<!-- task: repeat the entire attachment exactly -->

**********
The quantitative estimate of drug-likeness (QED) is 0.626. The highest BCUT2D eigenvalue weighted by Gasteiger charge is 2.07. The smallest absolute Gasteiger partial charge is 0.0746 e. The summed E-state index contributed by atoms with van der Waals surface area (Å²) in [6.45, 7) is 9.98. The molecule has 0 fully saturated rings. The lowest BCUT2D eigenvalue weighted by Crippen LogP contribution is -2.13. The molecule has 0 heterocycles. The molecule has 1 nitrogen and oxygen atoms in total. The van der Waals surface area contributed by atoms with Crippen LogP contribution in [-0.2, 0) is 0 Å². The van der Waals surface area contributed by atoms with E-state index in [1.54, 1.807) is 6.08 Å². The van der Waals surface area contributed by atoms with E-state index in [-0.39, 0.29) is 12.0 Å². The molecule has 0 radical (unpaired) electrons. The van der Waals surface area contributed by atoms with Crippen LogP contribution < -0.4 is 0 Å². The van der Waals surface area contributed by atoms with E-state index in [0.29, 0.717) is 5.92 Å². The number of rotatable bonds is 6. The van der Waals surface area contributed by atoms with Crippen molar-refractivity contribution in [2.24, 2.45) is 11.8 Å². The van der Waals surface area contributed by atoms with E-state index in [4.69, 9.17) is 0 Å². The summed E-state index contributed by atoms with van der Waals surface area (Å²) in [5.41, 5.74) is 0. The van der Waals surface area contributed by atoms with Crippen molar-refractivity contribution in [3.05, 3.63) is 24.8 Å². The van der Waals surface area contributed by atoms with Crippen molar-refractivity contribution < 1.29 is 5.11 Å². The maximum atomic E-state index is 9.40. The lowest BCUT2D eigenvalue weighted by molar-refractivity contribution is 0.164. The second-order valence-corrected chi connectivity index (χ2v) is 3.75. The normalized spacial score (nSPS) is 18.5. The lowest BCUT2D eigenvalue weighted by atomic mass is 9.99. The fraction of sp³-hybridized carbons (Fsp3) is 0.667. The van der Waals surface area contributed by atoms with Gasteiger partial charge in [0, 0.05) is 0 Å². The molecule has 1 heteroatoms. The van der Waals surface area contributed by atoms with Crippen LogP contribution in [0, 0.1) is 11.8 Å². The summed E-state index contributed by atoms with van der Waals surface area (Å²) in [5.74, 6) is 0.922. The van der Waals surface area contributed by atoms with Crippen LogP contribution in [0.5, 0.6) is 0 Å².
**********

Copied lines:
The quantitative estimate of drug-likeness (QED) is 0.626. The highest BCUT2D eigenvalue weighted by Gasteiger charge is 2.07. The smallest absolute Gasteiger partial charge is 0.0746 e. The summed E-state index contributed by atoms with van der Waals surface area (Å²) in [6.45, 7) is 9.98. The molecule has 0 fully saturated rings. The lowest BCUT2D eigenvalue weighted by Crippen LogP contribution is -2.13. The molecule has 0 heterocycles. The molecule has 1 nitrogen and oxygen atoms in total. The van der Waals surface area contributed by atoms with Crippen LogP contribution in [-0.2, 0) is 0 Å². The van der Waals surface area contributed by atoms with E-state index in [1.54, 1.807) is 6.08 Å². The van der Waals surface area contributed by atoms with E-state index in [-0.39, 0.29) is 12.0 Å². The molecule has 0 radical (unpaired) electrons. The van der Waals surface area contributed by atoms with Crippen LogP contribution < -0.4 is 0 Å². The van der Waals surface area contributed by atoms with E-state index in [0.29, 0.717) is 5.92 Å². The number of rotatable bonds is 6. The van der Waals surface area contributed by atoms with Crippen molar-refractivity contribution in [2.24, 2.45) is 11.8 Å². The van der Waals surface area contributed by atoms with E-state index in [4.69, 9.17) is 0 Å². The summed E-state index contributed by atoms with van der Waals surface area (Å²) in [5.41, 5.74) is 0. The van der Waals surface area contributed by atoms with Crippen molar-refractivity contribution in [3.05, 3.63) is 24.8 Å². The van der Waals surface area contributed by atoms with Crippen molar-refractivity contribution < 1.29 is 5.11 Å². The maximum atomic E-state index is 9.40. The lowest BCUT2D eigenvalue weighted by molar-refractivity contribution is 0.164. The second-order valence-corrected chi connectivity index (χ2v) is 3.75. The normalized spacial score (nSPS) is 18.5. The lowest BCUT2D eigenvalue weighted by atomic mass is 9.99. The fraction of sp³-hybridized carbons (Fsp3) is 0.667. The van der Waals surface area contributed by atoms with Gasteiger partial charge in [0, 0.05) is 0 Å². The molecule has 1 heteroatoms. The van der Waals surface area contributed by atoms with Crippen LogP contribution in [0, 0.1) is 11.8 Å². The summed E-state index contributed by atoms with van der Waals surface area (Å²) in [5.74, 6) is 0.922. The van der Waals surface area contributed by atoms with Crippen LogP contribution in [0.5, 0.6) is 0 Å².